The pieces were split between printed posters and hand drawn sketches made by the old LiftPort artist Nyien. We started off hanging the large posters and objects with frames. Originally the plan was to use pushpins and we were being very exact and ensuring everything was hung straight. Then we moved on to the sketches, again being very careful to keep them straight and use pushpins. But after we had laid out how it would look, the walls with hand drawn sketches seemed wanting for something. So Michael suggested we tape up the sketches with black electrical tape, and put them up haphazardly at all kinds of angles and heights. The tape was also used to frame posters and captions. When we finished, it looked like a wall from an inventor’s workshop. Gwen said that earlier the sketches were trying to be something they weren’t, which was probably the best way to put it.
The outer wall had a huge collage of all kinds of space related stickers, quotes, graphics, event ads, and documents. Then there were two inside walls for posters and some sketches that showed the progression of work (and some awesome doodles courtesy of Nyien), as well as two inside walls for all of the concept drawings. The final wall was in the very back, a large brown brainstorming sheet from years ago that to me looked the most like modern art. Once the art was on the walls, we put a table with all kinds of robots, microchips, motors, and other engineering paraphernalia in the middle of the room. Perhaps the coolest part was a tiny fraction of a string of Dyneema suspending a 20 lb. anvil in the air. All in all it ended up being a pretty cool looking gallery, I’m sorely upset at myself for not taking any pictures of it.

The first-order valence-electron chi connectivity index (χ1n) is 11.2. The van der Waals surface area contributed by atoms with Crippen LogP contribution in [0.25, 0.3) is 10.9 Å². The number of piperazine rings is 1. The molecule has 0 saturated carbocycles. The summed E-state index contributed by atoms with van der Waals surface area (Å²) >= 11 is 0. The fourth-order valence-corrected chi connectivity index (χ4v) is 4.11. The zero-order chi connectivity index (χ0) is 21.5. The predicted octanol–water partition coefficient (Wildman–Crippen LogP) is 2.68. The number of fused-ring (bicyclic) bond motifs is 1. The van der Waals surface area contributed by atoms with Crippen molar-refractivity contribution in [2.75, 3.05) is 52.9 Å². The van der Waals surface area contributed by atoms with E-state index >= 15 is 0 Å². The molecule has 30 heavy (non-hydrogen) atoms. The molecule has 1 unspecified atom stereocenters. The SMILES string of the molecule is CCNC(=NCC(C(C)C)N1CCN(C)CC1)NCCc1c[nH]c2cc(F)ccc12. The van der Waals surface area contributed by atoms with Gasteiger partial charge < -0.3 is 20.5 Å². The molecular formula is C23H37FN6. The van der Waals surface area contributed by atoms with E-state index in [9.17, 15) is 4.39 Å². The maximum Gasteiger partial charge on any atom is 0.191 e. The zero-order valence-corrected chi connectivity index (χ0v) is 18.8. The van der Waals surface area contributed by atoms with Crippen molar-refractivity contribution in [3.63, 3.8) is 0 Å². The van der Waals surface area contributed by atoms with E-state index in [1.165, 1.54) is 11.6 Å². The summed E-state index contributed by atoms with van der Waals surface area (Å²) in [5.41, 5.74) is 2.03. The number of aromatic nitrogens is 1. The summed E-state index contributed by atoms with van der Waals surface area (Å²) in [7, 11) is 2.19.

- Darius Tamboli
I have a feeling that most interns never see the inside of their supervisor’s apartment, and for good reason. It helps to separate work relationships from personal ones. But of course this is unavoidable when the company has no office and all their assets are at the founder’s house. Three days after meeting my new boss in person, I’m in his (quite large) apartment putting all relevant materials and future office supplies into boxes to move into the new office. I imagine his girlfriend is super stoked to have all that “junk” gone.
The new office space is in downtown Tacoma, right on “Pac Ave”, the local name for Pacific Avenue. It’s an open space layout, with us on the 2nd floor, and another company below. Both of us can hear everything the other says, so it’s a good thing they’re an ally and not a competitor. Once we packed up everything from the apartment into the new office, we begin sorting all the stuff we brought and laying out artwork for a Space Elevator exhibit we’re putting on this Saturday.
Michael is a kid in a candy store as we sort through a whole plethora of work from his past. He is overjoyed at finding all kinds of interesting sketches and illustrations from his old artist, the best of which contain captions like “more scantily clad space maidens!!!”, “world domination!” and “Ariel’s mom = totally hot”. We find all kinds of old memorabilia and artifacts from the original LiftPort projects, and lay out the coolest ones for the exhibit as Michael waxes poetic and Austin types. As the day ends we have a full exhibit but the office is still a bombsite. This is the first time I've written a blog post, guess that's crossed off some non-existent bucket list.
- Darius Tamboli